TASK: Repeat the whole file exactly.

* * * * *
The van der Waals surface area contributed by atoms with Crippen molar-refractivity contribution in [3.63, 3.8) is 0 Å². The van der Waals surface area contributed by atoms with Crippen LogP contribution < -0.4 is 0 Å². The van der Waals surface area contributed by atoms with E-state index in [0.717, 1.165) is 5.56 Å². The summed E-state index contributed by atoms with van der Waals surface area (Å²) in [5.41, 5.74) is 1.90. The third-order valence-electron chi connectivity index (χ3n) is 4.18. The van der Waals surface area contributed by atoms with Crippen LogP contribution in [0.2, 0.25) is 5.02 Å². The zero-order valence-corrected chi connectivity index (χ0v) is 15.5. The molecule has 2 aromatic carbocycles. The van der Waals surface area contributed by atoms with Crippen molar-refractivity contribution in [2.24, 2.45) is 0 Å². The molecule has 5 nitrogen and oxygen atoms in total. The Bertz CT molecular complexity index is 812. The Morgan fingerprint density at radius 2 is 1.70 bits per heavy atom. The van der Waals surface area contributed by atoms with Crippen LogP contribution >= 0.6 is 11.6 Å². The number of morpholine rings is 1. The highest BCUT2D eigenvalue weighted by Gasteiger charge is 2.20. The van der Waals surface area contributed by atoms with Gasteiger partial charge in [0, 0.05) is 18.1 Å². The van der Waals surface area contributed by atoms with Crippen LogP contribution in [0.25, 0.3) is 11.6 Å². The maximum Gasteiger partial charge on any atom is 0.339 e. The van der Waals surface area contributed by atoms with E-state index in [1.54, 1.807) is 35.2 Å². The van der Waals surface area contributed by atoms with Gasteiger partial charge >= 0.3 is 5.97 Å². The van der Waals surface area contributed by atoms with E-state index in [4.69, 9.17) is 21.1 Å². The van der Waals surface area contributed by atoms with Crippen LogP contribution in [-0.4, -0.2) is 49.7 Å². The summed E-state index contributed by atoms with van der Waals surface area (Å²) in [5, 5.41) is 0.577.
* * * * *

The van der Waals surface area contributed by atoms with Crippen molar-refractivity contribution in [3.63, 3.8) is 0 Å². The van der Waals surface area contributed by atoms with Crippen LogP contribution < -0.4 is 0 Å². The van der Waals surface area contributed by atoms with E-state index in [0.717, 1.165) is 5.56 Å². The summed E-state index contributed by atoms with van der Waals surface area (Å²) in [5.41, 5.74) is 1.90. The third-order valence-electron chi connectivity index (χ3n) is 4.18. The van der Waals surface area contributed by atoms with Crippen LogP contribution in [0.2, 0.25) is 5.02 Å². The zero-order valence-corrected chi connectivity index (χ0v) is 15.5. The molecule has 2 aromatic carbocycles. The van der Waals surface area contributed by atoms with Crippen molar-refractivity contribution in [2.24, 2.45) is 0 Å². The molecule has 5 nitrogen and oxygen atoms in total. The Bertz CT molecular complexity index is 812. The Morgan fingerprint density at radius 2 is 1.70 bits per heavy atom. The van der Waals surface area contributed by atoms with Crippen LogP contribution >= 0.6 is 11.6 Å². The number of morpholine rings is 1. The highest BCUT2D eigenvalue weighted by Gasteiger charge is 2.20. The van der Waals surface area contributed by atoms with Gasteiger partial charge in [0, 0.05) is 18.1 Å². The van der Waals surface area contributed by atoms with Crippen LogP contribution in [0.25, 0.3) is 11.6 Å². The maximum Gasteiger partial charge on any atom is 0.339 e. The van der Waals surface area contributed by atoms with E-state index in [1.54, 1.807) is 35.2 Å². The van der Waals surface area contributed by atoms with Gasteiger partial charge >= 0.3 is 5.97 Å². The van der Waals surface area contributed by atoms with E-state index in [4.69, 9.17) is 21.1 Å². The van der Waals surface area contributed by atoms with Crippen LogP contribution in [-0.4, -0.2) is 49.7 Å². The summed E-state index contributed by atoms with van der Waals surface area (Å²) in [5, 5.41) is 0.577.